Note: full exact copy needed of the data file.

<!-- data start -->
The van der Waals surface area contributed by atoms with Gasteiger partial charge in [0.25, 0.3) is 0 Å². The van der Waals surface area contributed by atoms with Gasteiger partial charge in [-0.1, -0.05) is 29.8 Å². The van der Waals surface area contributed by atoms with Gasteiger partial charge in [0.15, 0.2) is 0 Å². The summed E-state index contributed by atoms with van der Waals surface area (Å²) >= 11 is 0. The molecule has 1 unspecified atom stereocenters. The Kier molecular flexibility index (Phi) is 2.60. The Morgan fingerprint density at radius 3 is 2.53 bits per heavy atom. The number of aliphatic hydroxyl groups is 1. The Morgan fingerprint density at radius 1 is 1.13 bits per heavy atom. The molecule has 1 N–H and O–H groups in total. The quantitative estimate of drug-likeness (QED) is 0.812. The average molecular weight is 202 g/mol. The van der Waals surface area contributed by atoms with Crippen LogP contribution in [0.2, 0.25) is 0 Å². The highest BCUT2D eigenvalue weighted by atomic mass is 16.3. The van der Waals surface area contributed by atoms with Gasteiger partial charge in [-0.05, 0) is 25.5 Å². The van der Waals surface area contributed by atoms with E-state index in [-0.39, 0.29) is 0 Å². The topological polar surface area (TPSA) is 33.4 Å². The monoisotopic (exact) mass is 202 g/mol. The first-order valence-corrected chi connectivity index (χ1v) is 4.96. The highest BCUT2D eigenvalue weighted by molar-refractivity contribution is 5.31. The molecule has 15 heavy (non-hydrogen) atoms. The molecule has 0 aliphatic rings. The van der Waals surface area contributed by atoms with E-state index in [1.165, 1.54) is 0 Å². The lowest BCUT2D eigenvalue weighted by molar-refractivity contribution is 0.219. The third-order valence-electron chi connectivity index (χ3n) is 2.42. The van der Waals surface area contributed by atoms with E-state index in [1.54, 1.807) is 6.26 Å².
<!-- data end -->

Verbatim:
The van der Waals surface area contributed by atoms with Gasteiger partial charge in [0.25, 0.3) is 0 Å². The van der Waals surface area contributed by atoms with Gasteiger partial charge in [-0.1, -0.05) is 29.8 Å². The van der Waals surface area contributed by atoms with Gasteiger partial charge in [0.15, 0.2) is 0 Å². The summed E-state index contributed by atoms with van der Waals surface area (Å²) >= 11 is 0. The molecule has 1 unspecified atom stereocenters. The Kier molecular flexibility index (Phi) is 2.60. The Morgan fingerprint density at radius 3 is 2.53 bits per heavy atom. The number of aliphatic hydroxyl groups is 1. The Morgan fingerprint density at radius 1 is 1.13 bits per heavy atom. The molecule has 1 N–H and O–H groups in total. The quantitative estimate of drug-likeness (QED) is 0.812. The average molecular weight is 202 g/mol. The van der Waals surface area contributed by atoms with Crippen LogP contribution in [0.2, 0.25) is 0 Å². The highest BCUT2D eigenvalue weighted by atomic mass is 16.3. The van der Waals surface area contributed by atoms with Gasteiger partial charge in [-0.05, 0) is 25.5 Å². The van der Waals surface area contributed by atoms with E-state index in [-0.39, 0.29) is 0 Å². The topological polar surface area (TPSA) is 33.4 Å². The monoisotopic (exact) mass is 202 g/mol. The first-order valence-corrected chi connectivity index (χ1v) is 4.96. The highest BCUT2D eigenvalue weighted by molar-refractivity contribution is 5.31. The molecule has 15 heavy (non-hydrogen) atoms. The molecule has 0 aliphatic rings. The van der Waals surface area contributed by atoms with E-state index in [1.165, 1.54) is 0 Å². The lowest BCUT2D eigenvalue weighted by molar-refractivity contribution is 0.219. The third-order valence-electron chi connectivity index (χ3n) is 2.42. The van der Waals surface area contributed by atoms with E-state index in [1.54, 1.807) is 6.26 Å².